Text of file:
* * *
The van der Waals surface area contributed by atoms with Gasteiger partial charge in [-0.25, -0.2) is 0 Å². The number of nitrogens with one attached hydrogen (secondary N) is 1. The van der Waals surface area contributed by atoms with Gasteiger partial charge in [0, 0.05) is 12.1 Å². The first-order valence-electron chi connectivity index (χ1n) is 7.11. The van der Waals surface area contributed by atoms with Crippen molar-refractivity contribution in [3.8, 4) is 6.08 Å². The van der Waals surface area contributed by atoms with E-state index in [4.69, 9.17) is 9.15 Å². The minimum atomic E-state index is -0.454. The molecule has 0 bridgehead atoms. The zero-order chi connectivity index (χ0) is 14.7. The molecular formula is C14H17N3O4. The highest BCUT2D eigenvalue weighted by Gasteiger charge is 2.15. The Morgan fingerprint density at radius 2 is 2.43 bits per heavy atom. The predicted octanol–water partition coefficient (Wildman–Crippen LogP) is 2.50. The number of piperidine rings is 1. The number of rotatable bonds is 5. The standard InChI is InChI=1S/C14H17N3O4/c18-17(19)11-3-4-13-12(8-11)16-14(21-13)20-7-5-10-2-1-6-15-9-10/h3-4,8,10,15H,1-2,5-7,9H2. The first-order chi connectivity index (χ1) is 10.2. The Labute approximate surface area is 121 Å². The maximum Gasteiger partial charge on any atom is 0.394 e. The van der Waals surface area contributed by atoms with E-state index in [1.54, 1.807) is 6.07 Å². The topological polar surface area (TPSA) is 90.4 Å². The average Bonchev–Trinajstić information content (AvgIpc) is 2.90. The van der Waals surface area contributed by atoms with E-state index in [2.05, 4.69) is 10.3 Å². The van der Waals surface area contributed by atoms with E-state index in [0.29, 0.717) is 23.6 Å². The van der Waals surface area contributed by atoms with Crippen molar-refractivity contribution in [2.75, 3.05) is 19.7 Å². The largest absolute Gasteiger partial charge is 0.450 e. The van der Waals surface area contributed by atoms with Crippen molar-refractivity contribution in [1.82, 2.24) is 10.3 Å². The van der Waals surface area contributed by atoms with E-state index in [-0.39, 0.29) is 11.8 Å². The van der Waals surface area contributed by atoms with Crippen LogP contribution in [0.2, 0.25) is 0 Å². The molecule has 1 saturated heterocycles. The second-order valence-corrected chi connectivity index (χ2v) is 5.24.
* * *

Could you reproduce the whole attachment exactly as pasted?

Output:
The van der Waals surface area contributed by atoms with Gasteiger partial charge in [-0.25, -0.2) is 0 Å². The number of nitrogens with one attached hydrogen (secondary N) is 1. The van der Waals surface area contributed by atoms with Gasteiger partial charge in [0, 0.05) is 12.1 Å². The first-order valence-electron chi connectivity index (χ1n) is 7.11. The van der Waals surface area contributed by atoms with Crippen molar-refractivity contribution in [3.8, 4) is 6.08 Å². The van der Waals surface area contributed by atoms with E-state index in [4.69, 9.17) is 9.15 Å². The minimum atomic E-state index is -0.454. The molecule has 0 bridgehead atoms. The zero-order chi connectivity index (χ0) is 14.7. The molecular formula is C14H17N3O4. The highest BCUT2D eigenvalue weighted by Gasteiger charge is 2.15. The Morgan fingerprint density at radius 2 is 2.43 bits per heavy atom. The predicted octanol–water partition coefficient (Wildman–Crippen LogP) is 2.50. The number of piperidine rings is 1. The number of rotatable bonds is 5. The standard InChI is InChI=1S/C14H17N3O4/c18-17(19)11-3-4-13-12(8-11)16-14(21-13)20-7-5-10-2-1-6-15-9-10/h3-4,8,10,15H,1-2,5-7,9H2. The first-order chi connectivity index (χ1) is 10.2. The Labute approximate surface area is 121 Å². The maximum Gasteiger partial charge on any atom is 0.394 e. The van der Waals surface area contributed by atoms with E-state index in [1.54, 1.807) is 6.07 Å². The topological polar surface area (TPSA) is 90.4 Å². The average Bonchev–Trinajstić information content (AvgIpc) is 2.90. The van der Waals surface area contributed by atoms with E-state index in [2.05, 4.69) is 10.3 Å². The van der Waals surface area contributed by atoms with E-state index in [0.29, 0.717) is 23.6 Å². The van der Waals surface area contributed by atoms with Crippen molar-refractivity contribution in [2.75, 3.05) is 19.7 Å². The largest absolute Gasteiger partial charge is 0.450 e. The van der Waals surface area contributed by atoms with Crippen molar-refractivity contribution in [1.82, 2.24) is 10.3 Å². The van der Waals surface area contributed by atoms with E-state index in [-0.39, 0.29) is 11.8 Å². The van der Waals surface area contributed by atoms with Crippen LogP contribution in [0.2, 0.25) is 0 Å². The molecule has 1 saturated heterocycles. The second-order valence-corrected chi connectivity index (χ2v) is 5.24.